The past ten days have been mild and dry, perfect weather for apple after-bloom progress. On May 28th I photographed a cluster of tiny apples forming on the Golden Russet tree just after petal fall. It's possible to see some of the dried petals still attached; they are orange colored. The styles and stamens are prominent but they too will dry up and fall. Below the sepals the tiny apples are beginning to swell and form. The Golden Russet is one of the later-blooming trees, excellent for cider. For the first seven or eight years after planting it didn't bear; for the next eight it was shy in bearing; but for the last few years it has borne an increasing amount of apples that, true to form, are russeted and not very attractive. But their taste is sweet and very pleasant. Possibly in a few more years it will bear enough for both cider and for eating; at the moment, the apples are too few and too tasty to blend in cider.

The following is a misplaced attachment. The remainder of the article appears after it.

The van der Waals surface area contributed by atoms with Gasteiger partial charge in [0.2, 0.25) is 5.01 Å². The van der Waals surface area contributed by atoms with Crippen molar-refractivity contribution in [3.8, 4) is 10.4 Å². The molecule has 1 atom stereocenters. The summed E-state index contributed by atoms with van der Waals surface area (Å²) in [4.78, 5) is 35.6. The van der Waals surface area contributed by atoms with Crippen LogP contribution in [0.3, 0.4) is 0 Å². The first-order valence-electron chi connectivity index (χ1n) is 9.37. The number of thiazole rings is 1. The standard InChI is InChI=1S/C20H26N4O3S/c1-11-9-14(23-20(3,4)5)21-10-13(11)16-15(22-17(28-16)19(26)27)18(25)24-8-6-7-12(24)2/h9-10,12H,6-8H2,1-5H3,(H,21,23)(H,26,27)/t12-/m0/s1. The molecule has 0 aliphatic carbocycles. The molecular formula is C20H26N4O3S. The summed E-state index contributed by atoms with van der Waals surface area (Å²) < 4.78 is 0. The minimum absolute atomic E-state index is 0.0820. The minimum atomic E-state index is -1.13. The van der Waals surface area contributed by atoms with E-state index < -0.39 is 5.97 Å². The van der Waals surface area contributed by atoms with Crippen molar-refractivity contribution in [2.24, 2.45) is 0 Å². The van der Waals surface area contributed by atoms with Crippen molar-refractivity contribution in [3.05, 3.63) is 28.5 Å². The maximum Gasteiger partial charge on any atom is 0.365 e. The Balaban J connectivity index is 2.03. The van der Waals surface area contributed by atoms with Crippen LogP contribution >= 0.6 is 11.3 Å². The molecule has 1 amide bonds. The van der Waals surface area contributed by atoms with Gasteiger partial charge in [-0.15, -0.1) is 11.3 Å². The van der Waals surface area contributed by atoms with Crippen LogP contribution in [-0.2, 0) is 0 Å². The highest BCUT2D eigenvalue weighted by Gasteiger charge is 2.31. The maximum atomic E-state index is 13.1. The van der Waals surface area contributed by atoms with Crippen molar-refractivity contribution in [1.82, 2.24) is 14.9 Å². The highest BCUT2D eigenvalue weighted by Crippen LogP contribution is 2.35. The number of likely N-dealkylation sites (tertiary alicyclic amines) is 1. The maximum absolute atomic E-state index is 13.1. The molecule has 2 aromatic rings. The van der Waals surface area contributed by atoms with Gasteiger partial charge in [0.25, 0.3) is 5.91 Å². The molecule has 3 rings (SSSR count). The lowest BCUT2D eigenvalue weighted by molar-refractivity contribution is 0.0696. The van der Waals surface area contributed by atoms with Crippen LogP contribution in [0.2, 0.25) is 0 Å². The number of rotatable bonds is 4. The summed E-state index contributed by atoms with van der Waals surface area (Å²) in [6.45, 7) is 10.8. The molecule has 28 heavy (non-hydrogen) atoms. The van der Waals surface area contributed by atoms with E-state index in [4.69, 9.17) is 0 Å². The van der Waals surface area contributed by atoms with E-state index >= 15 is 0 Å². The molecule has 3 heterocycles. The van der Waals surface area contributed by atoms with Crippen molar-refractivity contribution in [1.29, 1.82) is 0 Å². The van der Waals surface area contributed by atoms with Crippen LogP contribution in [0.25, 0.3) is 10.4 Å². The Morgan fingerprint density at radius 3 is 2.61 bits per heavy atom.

To the right is the Prima tree, the same cluster I've already shown twice at earlier stages. Here, with this variety earlier to bloom, the apples that are forming below the sepals are larger and further along than in the Golden Russet above. I've numbered them to show that #s1, 2, and 4 are well formed while #3 is not developing very well--compare, also, the thicknesses of the stems. It's now June, and time for the "June drop" when, in theory, all but the strongest of these little apples will drop off, leaving only one to grow. #3 will surely drop off first. #2 looks like the winner, but sometimes not all of the little ones drop, with the result that two smaller apples grow from the cluster. Certain varieties, such as Liberty, habitually don't do very well in the June drop, and so they should be thinned by hand. The Prima usually does pretty well. I will watch this cluster and see what happens.